Westpac offers spring discount

The bank has recognised the need to regain some of its lost market share.

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In a bid to win back some of its lost market share, Westpac (ASX: WBC) will now offer an even larger discount to new customers taking out a loan of more than $250,000.

Despite having lowered its standard variable home loan rate by 0.28 percentage points after the RBA cut the official cash rate in August, Westpac still commands a significantly higher rate than those offered by its ‘big four’ competitors. Its rate is 5.98%, compared to the 5.88% offered by ANZ (ASX: ANZ) and NAB (ASX: NAB) or the 5.9% offered by Commonwealth Bank (ASX: CBA).

In July, it was revealed that the bank’s market share had diminished by 0.7% over the previous 12 months. Now, a new analysis undertaken by UBS on the mortgage market shows that, compared to its primary competitors, Westpac is winning a smaller share of new loans.

UBS said, “Westpac stands out as having significantly lower levels of new fundings as a percentage of its mortgage book… This appears to be the key reason behind its market share losses.” Whilst it is difficult to establish how much of this loss is due to price, UBS analyst Jonathan Mott stated that “it is worth noting that the strong growth in CBA’s mortgage sales correlates with its moves to reduce its standard variable rate to the lower end of the peer range.”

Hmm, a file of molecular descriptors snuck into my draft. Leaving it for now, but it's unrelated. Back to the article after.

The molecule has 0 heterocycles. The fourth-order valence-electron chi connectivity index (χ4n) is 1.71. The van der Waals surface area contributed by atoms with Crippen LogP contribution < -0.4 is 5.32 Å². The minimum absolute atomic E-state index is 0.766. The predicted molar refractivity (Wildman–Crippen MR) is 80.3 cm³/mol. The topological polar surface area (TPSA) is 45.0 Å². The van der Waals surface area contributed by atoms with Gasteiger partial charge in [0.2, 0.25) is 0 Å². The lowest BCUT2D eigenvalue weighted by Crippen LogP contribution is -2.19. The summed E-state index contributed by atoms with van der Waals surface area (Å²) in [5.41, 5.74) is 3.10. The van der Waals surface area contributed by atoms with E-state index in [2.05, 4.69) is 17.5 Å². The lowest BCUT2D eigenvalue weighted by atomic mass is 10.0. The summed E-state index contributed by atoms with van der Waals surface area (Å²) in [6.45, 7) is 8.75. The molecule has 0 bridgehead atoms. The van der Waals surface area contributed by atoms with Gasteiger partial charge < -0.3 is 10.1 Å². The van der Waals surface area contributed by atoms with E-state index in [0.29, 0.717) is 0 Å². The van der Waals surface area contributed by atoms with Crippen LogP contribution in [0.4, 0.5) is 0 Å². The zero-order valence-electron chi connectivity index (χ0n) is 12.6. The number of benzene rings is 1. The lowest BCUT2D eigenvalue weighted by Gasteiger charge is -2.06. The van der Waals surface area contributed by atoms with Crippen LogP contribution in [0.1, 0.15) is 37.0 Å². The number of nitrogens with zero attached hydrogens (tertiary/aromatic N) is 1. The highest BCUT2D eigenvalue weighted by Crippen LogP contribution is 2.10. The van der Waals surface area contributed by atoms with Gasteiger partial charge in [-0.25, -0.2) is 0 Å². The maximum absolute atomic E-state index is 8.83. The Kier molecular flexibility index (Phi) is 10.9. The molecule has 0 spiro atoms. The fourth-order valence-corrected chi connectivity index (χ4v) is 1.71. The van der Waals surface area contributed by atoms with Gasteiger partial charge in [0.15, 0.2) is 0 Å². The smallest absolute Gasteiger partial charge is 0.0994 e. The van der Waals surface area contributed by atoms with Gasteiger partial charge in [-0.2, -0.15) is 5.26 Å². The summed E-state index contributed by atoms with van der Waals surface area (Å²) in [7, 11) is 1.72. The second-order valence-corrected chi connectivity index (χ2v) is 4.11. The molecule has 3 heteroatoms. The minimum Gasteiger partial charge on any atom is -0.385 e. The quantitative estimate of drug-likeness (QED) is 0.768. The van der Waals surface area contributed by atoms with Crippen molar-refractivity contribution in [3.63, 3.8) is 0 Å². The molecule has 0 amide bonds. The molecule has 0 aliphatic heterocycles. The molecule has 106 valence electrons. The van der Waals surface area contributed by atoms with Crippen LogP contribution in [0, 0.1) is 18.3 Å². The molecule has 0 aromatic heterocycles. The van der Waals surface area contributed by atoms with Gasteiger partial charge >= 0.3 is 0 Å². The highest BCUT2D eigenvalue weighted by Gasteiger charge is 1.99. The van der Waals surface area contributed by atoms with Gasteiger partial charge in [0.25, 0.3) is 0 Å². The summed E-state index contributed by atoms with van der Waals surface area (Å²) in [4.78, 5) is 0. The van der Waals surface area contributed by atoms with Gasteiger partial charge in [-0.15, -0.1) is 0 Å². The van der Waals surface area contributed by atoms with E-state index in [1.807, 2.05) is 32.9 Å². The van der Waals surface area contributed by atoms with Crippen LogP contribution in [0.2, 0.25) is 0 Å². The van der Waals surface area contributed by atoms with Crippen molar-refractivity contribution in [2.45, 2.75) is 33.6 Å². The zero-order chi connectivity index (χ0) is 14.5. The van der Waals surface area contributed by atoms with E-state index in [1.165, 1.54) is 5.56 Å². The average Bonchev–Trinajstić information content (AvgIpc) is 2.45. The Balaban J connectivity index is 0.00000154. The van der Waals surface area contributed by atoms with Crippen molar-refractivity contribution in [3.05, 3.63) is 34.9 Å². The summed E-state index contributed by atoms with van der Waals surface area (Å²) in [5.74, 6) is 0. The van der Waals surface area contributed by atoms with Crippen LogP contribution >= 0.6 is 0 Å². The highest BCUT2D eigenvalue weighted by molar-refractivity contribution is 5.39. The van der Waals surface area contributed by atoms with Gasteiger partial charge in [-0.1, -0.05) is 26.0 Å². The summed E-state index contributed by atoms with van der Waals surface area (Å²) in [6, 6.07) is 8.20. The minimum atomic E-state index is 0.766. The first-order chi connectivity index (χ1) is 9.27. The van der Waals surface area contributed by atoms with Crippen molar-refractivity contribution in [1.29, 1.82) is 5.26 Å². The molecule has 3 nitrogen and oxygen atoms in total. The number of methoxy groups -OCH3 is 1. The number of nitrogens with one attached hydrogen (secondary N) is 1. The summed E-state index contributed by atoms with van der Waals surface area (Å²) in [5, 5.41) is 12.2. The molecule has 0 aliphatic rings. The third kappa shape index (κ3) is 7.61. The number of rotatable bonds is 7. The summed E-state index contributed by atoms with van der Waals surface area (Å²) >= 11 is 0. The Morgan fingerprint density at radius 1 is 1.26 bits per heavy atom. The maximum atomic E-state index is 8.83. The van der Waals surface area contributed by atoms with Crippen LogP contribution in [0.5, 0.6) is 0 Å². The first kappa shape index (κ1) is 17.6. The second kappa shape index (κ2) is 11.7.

Although Westpac’s standard variable rate is significantly higher than that of its peers, it has been established that it would not be economically viable for the bank to cut its rates to the levels of its competitors. With its higher rate, the bank’s higher margins were offsetting its market loss, however, “ongoing share losses are something senior management and boards struggle to accept for an extended period.”

The discount is being offered as part of a spring home loan campaign, and is expected to run for around three months.

Foolish takeaway

With many analysts expecting that the RBA’s easing cycle is now complete (with interest rates sitting at an all-time low of 2.5%), the discount is a wise move by Westpac in order to capitalise on more applications for home loans.

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Motley Fool contributor Ryan Newman does not own shares in any of the companies mentioned in this article.

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